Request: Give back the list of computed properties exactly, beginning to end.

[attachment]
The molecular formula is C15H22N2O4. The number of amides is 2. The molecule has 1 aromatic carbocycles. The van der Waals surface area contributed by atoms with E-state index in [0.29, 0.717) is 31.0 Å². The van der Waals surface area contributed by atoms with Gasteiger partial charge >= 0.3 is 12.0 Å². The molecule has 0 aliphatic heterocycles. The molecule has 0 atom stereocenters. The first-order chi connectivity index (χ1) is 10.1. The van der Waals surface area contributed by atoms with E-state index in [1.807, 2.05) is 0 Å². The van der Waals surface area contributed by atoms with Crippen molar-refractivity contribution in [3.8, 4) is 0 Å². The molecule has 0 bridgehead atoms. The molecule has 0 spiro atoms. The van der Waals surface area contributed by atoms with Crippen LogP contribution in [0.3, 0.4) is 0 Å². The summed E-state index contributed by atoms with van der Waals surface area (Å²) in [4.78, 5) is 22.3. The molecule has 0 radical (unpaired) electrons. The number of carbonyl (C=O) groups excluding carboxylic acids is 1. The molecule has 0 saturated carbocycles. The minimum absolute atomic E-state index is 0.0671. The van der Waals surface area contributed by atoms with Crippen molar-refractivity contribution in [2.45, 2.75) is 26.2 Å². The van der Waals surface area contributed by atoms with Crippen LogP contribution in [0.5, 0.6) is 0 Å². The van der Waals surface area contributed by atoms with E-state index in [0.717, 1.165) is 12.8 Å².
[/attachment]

The molecular formula is C15H22N2O4. The number of amides is 2. The molecule has 1 aromatic carbocycles. The van der Waals surface area contributed by atoms with E-state index in [0.29, 0.717) is 31.0 Å². The van der Waals surface area contributed by atoms with Gasteiger partial charge >= 0.3 is 12.0 Å². The molecule has 0 aliphatic heterocycles. The molecule has 0 atom stereocenters. The first-order chi connectivity index (χ1) is 10.1. The van der Waals surface area contributed by atoms with E-state index in [1.807, 2.05) is 0 Å². The van der Waals surface area contributed by atoms with Crippen molar-refractivity contribution in [3.8, 4) is 0 Å². The molecule has 0 bridgehead atoms. The molecule has 0 spiro atoms. The van der Waals surface area contributed by atoms with Crippen LogP contribution in [0.3, 0.4) is 0 Å². The summed E-state index contributed by atoms with van der Waals surface area (Å²) in [4.78, 5) is 22.3. The molecule has 0 radical (unpaired) electrons. The number of carbonyl (C=O) groups excluding carboxylic acids is 1. The molecule has 0 saturated carbocycles. The minimum absolute atomic E-state index is 0.0671. The van der Waals surface area contributed by atoms with Crippen molar-refractivity contribution in [2.45, 2.75) is 26.2 Å². The van der Waals surface area contributed by atoms with Crippen LogP contribution in [0.5, 0.6) is 0 Å². The van der Waals surface area contributed by atoms with E-state index in [0.717, 1.165) is 12.8 Å².